We deserve to give kids the most exciting and memorable education that we can..let’s start taking the curvy roads and not the straight ones!

 

Ever get stuck on an escalator?

OLYMPUS DIGITAL CAMERA If you have never seen this video, it is worth watching!

Do you know any educators who are stuck on their own escalator? Are you stuck? While this image and video might make us laugh, there are those in education (and to be fair every profession) who are literally stuck in what they do. They are the ones who wait for someone else to set an agenda and make forward progress. They wait for “official” PD opportunities, avoid social media, etc. The sad part is that this has an impact on kids!

How do we help people who are stuck? How do we get them to take ownership for their own learning and not wait for someone to train them on a new teaching strategy? We could throw up our hands and say that there will always be educators like this, but what about those students in the classroom? Don’t all students deserve a rich classroom experience?

Schools can start by creating a culture where self motivated PD is not only encouraged but expected! The big question…What is the best way to foster this culture? I would love your thoughts!

Don Sturm

The kids just trust us!

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This view over the weekend from the driver’s seat of a small white bus (the kids call it the white rhino) while taking my scholastic bowl team to a competition caused me to have a deep thought. The kids just trust us! As I looked in the mirror, every kid was asleep on that REALLY  long ride. This may not sound like a huge surprise, but it got me thinking that they trusted me enough to not give a thought to me driving them. They have never questioned my ability to drive it or my safety record. I thought really hard about this to the point that I was more aware than normal. I looked a little more closely when I had to cross traffic or go through a busy intersection. Teachers and administrators should not take this trust for granted. Plain and simple, we have to keep in mind that students trust us to do what is right!

It is all about taking risks!

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The biggest risk is not taking any risk… In a world that changing really quickly, the only strategy that is guaranteed to fail is not taking risks.

Mark Zuckerberg

I think we hear the mantra “take risks” all the time in the field of education, but the nature of our schools makes it difficult to go too far out on a limb. Personally, I think this is one of the issues holding schools back from getting better! There are always those who are working against teachers and educators taking risks because it will upset the way that things have always been done.

Having this risk taking characteristic is something that I have prided myself on from the time I started my teaching career in 1991. Obviously, the degree of risk taking varies from year to year, but I have always held the belief that you have to step out of your comfort zone to truly grow. Moving from the classroom to technology integration specialist has given me the opportunity to encourage others to take risks. So much of my current position involves getting educators to try new ways of doing things, which instantly takes them out out of their comfort zone. It takes a nuanced approach on my end because not all teachers and administrators are as comfortable as I am with taking risks. My style is to try to get teachers to think about what they want from their students in the classroom, which many times involves expecting students to step out of their comfort zone. If they expect this from students they should be more open to risk taking in their classroom/school. My philosophy is that no one should expect something of another person that they would not expect of themselves.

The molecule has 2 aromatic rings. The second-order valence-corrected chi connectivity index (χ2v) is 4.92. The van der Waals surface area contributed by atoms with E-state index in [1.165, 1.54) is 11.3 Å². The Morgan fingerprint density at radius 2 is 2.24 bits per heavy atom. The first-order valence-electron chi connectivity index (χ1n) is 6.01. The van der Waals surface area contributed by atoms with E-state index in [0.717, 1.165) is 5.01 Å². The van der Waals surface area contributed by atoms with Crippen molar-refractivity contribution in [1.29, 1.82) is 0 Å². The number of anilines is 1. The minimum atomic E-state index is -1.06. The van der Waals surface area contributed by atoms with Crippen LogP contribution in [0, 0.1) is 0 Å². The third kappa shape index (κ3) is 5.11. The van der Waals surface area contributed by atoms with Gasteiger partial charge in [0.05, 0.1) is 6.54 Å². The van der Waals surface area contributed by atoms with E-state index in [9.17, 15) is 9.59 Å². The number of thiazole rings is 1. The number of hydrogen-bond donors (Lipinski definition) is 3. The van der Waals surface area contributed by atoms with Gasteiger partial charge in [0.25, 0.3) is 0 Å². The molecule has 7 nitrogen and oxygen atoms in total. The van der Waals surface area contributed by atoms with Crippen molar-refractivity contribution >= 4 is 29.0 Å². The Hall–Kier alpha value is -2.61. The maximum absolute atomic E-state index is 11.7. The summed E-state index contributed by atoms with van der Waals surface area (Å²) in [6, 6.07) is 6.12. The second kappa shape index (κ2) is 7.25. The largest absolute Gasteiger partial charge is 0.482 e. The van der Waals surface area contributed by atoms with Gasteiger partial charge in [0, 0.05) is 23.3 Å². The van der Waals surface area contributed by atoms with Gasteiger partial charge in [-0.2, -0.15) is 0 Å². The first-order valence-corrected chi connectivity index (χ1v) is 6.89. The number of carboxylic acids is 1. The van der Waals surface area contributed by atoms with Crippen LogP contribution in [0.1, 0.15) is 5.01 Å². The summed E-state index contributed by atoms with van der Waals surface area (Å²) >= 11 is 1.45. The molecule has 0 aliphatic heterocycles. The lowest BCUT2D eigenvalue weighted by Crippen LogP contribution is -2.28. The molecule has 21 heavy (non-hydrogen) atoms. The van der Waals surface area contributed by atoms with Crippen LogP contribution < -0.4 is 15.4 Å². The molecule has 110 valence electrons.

The fear and trepidation that comes from risk taking is what makes it such a valuable experience. If the risk results in a successful outcome, the confidence gained from that experience is invaluable! Conversely, if the risk doesn’t turn out successful, that experience also provides a teachable moment. We have to start looking at risk taking as a win-win situation. Risk requires a growth mindset toward the idea of failure. Failure should be a learning experience, not an excuse to quit innovating. If we expect our students to be resilient and learn from failure, we have to be prepared to do the same thing!

Don Sturm

 

The process is important!

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Imagine…students working diligently on a project. They are interacting with each other. Their interest levels are peaked. They are seeking out new information. The teacher is happy, the students are happy, everything is right with the world. Then…the final product is turned in…and it is not very good. What happened? What grade do you as a teacher give to the finished product? You have a rubric that you live and die by, you really have no choice but to give a low grade. The final grade is not what the students expected.

As a former high school history teacher, I can speak first hand about how easy it is to forget the importance of the process of learning. High school teachers especially seem to focus more on the final product than the steps that students followed to produce that product. I am not sure if it is the content heavy nature of high school or the idea that students at this level are ready to be set out into the dog-eat-dog world, but there is a huge focus on final products. Educators, no matter the grade level, need to be sure to place an emphasis on the process rather than the final product.